Tuesday, November 23, 2010

Some thoughts on goldfish

Many of my readers probably have ponds (why? because you're wildlife people) and I suspect many of them have goldfish in them. I thought having done a post on sturgeon I really should also do a post on one of the world's most popular pets: goldfish; so here it is.

First up a couple of ground rules on the keeping of goldfish:
1) Don't release your goldfish out of your pond/fishtank into the wild. Goldfish are almost certainly not native to your region, they are very prolific, they will probably eat local wildlife and may hybridise with native species like crucian carp.
2) Don't release your goldfish out of your pond/fishtank into the wild. Seriously. I' sick of seeing them in wild ponds and rivers - and there are plenty of people that will take them if you make the effort to look.

So now we've got that out the way lets consider goldfish in ponds.

park goldies2

I think the first question is whether to put goldfish in your pond or not. There are reasons to go without fish, your pond may attract more wildlife without them - especially if it is very small when goldfish will tend to devastate anything coming in. You may also choose to go with something different; perhaps a native - sunfish in the states, various minnows and cyprinids in Eurasia, all sorts of cool stuff in aus. These alternatives are well worth considering..

If you do go with goldies in your pond then I think the next step is to take a genetic approach. Why? Well your goldfish will spawn and you will end up with a load of fry. I did in less than a month of putting 10 goldfish in my pond this year. As a result you want to think about attractive looking babies. You may also want to think about introducing fish from varying sources to try and add a little diversity to the gene pool.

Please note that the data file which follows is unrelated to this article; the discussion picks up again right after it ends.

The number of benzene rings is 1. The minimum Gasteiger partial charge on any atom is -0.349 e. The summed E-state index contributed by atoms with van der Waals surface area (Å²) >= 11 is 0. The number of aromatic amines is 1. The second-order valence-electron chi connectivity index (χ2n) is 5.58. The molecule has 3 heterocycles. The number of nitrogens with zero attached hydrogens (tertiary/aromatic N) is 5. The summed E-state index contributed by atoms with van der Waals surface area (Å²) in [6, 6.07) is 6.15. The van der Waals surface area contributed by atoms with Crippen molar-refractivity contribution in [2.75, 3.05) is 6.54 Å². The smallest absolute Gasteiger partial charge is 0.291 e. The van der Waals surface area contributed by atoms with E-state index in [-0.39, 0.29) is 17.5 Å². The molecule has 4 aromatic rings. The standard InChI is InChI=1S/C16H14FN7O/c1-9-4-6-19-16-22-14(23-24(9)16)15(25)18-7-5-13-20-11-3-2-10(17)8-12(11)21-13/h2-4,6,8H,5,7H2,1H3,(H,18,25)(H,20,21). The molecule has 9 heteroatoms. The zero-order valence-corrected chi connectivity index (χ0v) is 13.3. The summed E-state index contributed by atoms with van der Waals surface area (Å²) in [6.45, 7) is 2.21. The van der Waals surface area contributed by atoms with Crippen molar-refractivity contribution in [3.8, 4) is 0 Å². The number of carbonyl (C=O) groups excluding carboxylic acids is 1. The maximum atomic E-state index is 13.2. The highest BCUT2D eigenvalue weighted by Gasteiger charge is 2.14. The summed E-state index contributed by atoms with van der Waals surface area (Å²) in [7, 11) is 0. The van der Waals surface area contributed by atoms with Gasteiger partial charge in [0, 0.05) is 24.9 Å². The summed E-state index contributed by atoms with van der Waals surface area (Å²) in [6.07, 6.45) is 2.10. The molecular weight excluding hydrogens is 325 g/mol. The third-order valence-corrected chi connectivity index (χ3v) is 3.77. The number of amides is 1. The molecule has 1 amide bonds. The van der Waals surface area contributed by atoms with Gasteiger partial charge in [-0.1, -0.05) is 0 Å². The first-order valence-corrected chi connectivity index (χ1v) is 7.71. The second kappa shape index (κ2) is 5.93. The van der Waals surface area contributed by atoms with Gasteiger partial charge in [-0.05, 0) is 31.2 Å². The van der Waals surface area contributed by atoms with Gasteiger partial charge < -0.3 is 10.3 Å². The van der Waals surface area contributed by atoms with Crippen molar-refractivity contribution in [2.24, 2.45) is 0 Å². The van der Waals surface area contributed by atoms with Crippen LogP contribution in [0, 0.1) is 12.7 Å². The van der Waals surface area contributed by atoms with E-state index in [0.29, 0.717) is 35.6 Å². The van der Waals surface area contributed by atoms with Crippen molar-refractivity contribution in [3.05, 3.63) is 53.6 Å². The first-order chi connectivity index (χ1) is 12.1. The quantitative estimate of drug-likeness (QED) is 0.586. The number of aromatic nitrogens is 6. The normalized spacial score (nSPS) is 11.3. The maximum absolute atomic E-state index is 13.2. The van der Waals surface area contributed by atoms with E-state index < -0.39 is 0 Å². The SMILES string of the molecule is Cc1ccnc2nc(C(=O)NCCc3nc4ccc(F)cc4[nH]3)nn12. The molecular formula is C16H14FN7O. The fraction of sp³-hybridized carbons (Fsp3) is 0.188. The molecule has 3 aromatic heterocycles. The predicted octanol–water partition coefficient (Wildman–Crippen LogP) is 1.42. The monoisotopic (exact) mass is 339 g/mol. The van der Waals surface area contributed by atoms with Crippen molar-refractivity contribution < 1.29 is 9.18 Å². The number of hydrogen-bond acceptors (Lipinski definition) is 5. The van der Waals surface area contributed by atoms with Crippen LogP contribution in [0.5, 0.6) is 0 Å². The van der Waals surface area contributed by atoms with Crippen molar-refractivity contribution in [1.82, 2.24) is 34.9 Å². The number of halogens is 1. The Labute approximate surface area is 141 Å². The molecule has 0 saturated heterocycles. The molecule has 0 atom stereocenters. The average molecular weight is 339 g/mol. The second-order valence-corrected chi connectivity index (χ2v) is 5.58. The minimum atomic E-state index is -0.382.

young goldfish fry

As a result of this fecundity you want to think about introducing stock which will produce nice offspring. I've gone with a mix of Sarassa Comet types (red and white, long caudal fin) and common goldfish of varying shades of gold and red. I'm hoping this will result in the herd's offspring being attractive fish with deep reds, some having white markings and good fin development.I think a bit of white in the mix is good as it gives your fish some character and makes individular red and white fish easier to recognise.

park goldies

Try to steer clear of fish like the one in the middle with the black back when buying. Red and black fish may be very attractive but goldfish fry tend to colour up as they age by turning from black to red with the back the last to change. In other words this fish will probably turn red as he ages anyway.

For ponds one should also avoid the more elaborately finned fishes. Those varieties with double tails will invariably struggle to compete with other fish and to move around quickly enough in a large pond. I've also added some shubunkins. I suspect the orange goldfish will predominate in future batches of offspring with the odd orangey-looking shubunkin showing up too.

In terms of raising your goldfish offspring, in most ponds with plants they'll do it themselves. If there are no plants then the adults may canabalize their offspring but then nobody's perfect.

1 comment:

Floridacracker said...

Your fish look great. I was just cleaning the filter in our little goldfish pond yesterday.